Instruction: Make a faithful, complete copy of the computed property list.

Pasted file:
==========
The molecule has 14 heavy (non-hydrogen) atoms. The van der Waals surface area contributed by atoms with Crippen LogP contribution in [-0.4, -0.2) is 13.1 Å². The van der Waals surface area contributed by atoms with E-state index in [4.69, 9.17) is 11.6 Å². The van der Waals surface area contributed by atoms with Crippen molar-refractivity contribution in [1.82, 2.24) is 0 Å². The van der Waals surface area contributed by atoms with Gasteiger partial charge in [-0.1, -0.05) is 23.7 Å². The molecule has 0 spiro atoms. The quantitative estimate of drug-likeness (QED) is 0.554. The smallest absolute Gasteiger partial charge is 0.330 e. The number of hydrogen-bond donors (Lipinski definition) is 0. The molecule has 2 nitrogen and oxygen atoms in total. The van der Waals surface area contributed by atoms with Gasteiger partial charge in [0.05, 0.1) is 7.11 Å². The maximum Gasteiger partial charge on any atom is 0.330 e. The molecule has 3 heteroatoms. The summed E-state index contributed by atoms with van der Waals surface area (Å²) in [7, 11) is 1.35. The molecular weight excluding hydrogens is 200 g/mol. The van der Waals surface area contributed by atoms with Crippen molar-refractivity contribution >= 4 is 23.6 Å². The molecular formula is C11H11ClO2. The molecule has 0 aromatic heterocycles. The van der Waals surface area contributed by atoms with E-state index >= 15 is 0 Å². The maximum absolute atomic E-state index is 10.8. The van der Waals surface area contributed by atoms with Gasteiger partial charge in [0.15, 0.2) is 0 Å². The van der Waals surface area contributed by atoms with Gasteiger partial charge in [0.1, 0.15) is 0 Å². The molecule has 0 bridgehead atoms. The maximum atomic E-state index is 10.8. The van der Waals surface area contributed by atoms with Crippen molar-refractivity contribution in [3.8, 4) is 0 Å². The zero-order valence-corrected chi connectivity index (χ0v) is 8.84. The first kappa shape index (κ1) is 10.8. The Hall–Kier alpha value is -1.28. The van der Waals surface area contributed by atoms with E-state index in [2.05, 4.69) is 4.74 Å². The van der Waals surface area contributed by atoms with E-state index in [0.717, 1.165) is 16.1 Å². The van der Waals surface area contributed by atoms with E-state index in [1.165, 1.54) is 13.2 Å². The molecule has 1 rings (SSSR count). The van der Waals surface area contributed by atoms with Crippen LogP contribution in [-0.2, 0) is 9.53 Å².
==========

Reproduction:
The molecule has 14 heavy (non-hydrogen) atoms. The van der Waals surface area contributed by atoms with Crippen LogP contribution in [-0.4, -0.2) is 13.1 Å². The van der Waals surface area contributed by atoms with E-state index in [4.69, 9.17) is 11.6 Å². The van der Waals surface area contributed by atoms with Crippen molar-refractivity contribution in [1.82, 2.24) is 0 Å². The van der Waals surface area contributed by atoms with Gasteiger partial charge in [-0.1, -0.05) is 23.7 Å². The molecule has 0 spiro atoms. The quantitative estimate of drug-likeness (QED) is 0.554. The smallest absolute Gasteiger partial charge is 0.330 e. The number of hydrogen-bond donors (Lipinski definition) is 0. The molecule has 2 nitrogen and oxygen atoms in total. The van der Waals surface area contributed by atoms with Gasteiger partial charge in [0.05, 0.1) is 7.11 Å². The maximum Gasteiger partial charge on any atom is 0.330 e. The molecule has 3 heteroatoms. The summed E-state index contributed by atoms with van der Waals surface area (Å²) in [7, 11) is 1.35. The molecular weight excluding hydrogens is 200 g/mol. The van der Waals surface area contributed by atoms with Crippen molar-refractivity contribution >= 4 is 23.6 Å². The molecular formula is C11H11ClO2. The molecule has 0 aromatic heterocycles. The van der Waals surface area contributed by atoms with E-state index >= 15 is 0 Å². The maximum absolute atomic E-state index is 10.8. The van der Waals surface area contributed by atoms with Gasteiger partial charge in [0.15, 0.2) is 0 Å². The van der Waals surface area contributed by atoms with Gasteiger partial charge in [0.1, 0.15) is 0 Å². The molecule has 0 bridgehead atoms. The maximum atomic E-state index is 10.8. The van der Waals surface area contributed by atoms with Crippen molar-refractivity contribution in [3.8, 4) is 0 Å². The zero-order valence-corrected chi connectivity index (χ0v) is 8.84. The first kappa shape index (κ1) is 10.8. The Hall–Kier alpha value is -1.28. The van der Waals surface area contributed by atoms with E-state index in [2.05, 4.69) is 4.74 Å². The van der Waals surface area contributed by atoms with E-state index in [0.717, 1.165) is 16.1 Å². The van der Waals surface area contributed by atoms with E-state index in [1.165, 1.54) is 13.2 Å². The molecule has 1 rings (SSSR count). The van der Waals surface area contributed by atoms with Crippen LogP contribution in [-0.2, 0) is 9.53 Å².